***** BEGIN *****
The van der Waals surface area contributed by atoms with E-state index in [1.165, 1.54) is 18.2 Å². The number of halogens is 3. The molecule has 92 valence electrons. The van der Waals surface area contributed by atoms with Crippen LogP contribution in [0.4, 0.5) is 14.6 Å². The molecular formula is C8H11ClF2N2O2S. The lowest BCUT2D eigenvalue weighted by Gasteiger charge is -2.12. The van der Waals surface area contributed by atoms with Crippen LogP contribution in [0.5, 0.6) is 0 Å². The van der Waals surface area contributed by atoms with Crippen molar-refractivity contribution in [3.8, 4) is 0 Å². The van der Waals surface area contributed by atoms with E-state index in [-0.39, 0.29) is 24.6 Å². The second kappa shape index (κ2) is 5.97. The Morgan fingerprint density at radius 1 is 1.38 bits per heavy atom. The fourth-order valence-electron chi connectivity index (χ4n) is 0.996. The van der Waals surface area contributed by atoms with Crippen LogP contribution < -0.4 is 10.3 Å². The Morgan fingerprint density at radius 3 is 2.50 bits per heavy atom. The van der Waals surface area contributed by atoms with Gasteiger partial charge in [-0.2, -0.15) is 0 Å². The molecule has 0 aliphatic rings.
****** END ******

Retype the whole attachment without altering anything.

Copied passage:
The van der Waals surface area contributed by atoms with E-state index in [1.165, 1.54) is 18.2 Å². The number of halogens is 3. The molecule has 92 valence electrons. The van der Waals surface area contributed by atoms with Crippen LogP contribution in [0.4, 0.5) is 14.6 Å². The molecular formula is C8H11ClF2N2O2S. The lowest BCUT2D eigenvalue weighted by Gasteiger charge is -2.12. The van der Waals surface area contributed by atoms with Crippen LogP contribution in [0.5, 0.6) is 0 Å². The van der Waals surface area contributed by atoms with Crippen molar-refractivity contribution in [3.8, 4) is 0 Å². The van der Waals surface area contributed by atoms with E-state index in [-0.39, 0.29) is 24.6 Å². The second kappa shape index (κ2) is 5.97. The Morgan fingerprint density at radius 1 is 1.38 bits per heavy atom. The fourth-order valence-electron chi connectivity index (χ4n) is 0.996. The van der Waals surface area contributed by atoms with Crippen LogP contribution < -0.4 is 10.3 Å². The Morgan fingerprint density at radius 3 is 2.50 bits per heavy atom. The van der Waals surface area contributed by atoms with Gasteiger partial charge in [-0.2, -0.15) is 0 Å². The molecule has 0 aliphatic rings.